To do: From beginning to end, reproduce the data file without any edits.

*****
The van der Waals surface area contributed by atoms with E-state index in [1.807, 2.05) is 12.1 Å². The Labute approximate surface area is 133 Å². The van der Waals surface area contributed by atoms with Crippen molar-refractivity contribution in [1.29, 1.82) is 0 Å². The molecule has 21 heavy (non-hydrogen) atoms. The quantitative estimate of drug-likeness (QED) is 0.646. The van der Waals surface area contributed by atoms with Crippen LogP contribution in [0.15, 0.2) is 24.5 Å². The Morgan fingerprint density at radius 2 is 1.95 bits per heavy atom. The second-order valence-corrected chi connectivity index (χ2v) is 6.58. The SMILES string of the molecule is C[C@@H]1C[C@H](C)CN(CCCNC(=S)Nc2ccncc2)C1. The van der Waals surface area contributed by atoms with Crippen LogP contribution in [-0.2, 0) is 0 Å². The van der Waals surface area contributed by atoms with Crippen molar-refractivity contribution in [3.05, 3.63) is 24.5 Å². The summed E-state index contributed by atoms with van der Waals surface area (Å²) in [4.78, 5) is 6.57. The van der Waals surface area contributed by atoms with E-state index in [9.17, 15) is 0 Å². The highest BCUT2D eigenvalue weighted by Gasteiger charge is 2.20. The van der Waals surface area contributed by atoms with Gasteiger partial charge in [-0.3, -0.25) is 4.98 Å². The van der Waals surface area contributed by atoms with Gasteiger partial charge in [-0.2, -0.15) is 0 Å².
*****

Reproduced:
The van der Waals surface area contributed by atoms with E-state index in [1.807, 2.05) is 12.1 Å². The Labute approximate surface area is 133 Å². The van der Waals surface area contributed by atoms with Crippen molar-refractivity contribution in [1.29, 1.82) is 0 Å². The molecule has 21 heavy (non-hydrogen) atoms. The quantitative estimate of drug-likeness (QED) is 0.646. The van der Waals surface area contributed by atoms with Crippen LogP contribution in [0.15, 0.2) is 24.5 Å². The Morgan fingerprint density at radius 2 is 1.95 bits per heavy atom. The second-order valence-corrected chi connectivity index (χ2v) is 6.58. The SMILES string of the molecule is C[C@@H]1C[C@H](C)CN(CCCNC(=S)Nc2ccncc2)C1. The van der Waals surface area contributed by atoms with Crippen LogP contribution in [-0.2, 0) is 0 Å². The van der Waals surface area contributed by atoms with Crippen molar-refractivity contribution in [3.05, 3.63) is 24.5 Å². The summed E-state index contributed by atoms with van der Waals surface area (Å²) in [4.78, 5) is 6.57. The van der Waals surface area contributed by atoms with E-state index in [9.17, 15) is 0 Å². The highest BCUT2D eigenvalue weighted by Gasteiger charge is 2.20. The van der Waals surface area contributed by atoms with Gasteiger partial charge in [-0.3, -0.25) is 4.98 Å². The van der Waals surface area contributed by atoms with Gasteiger partial charge in [-0.2, -0.15) is 0 Å².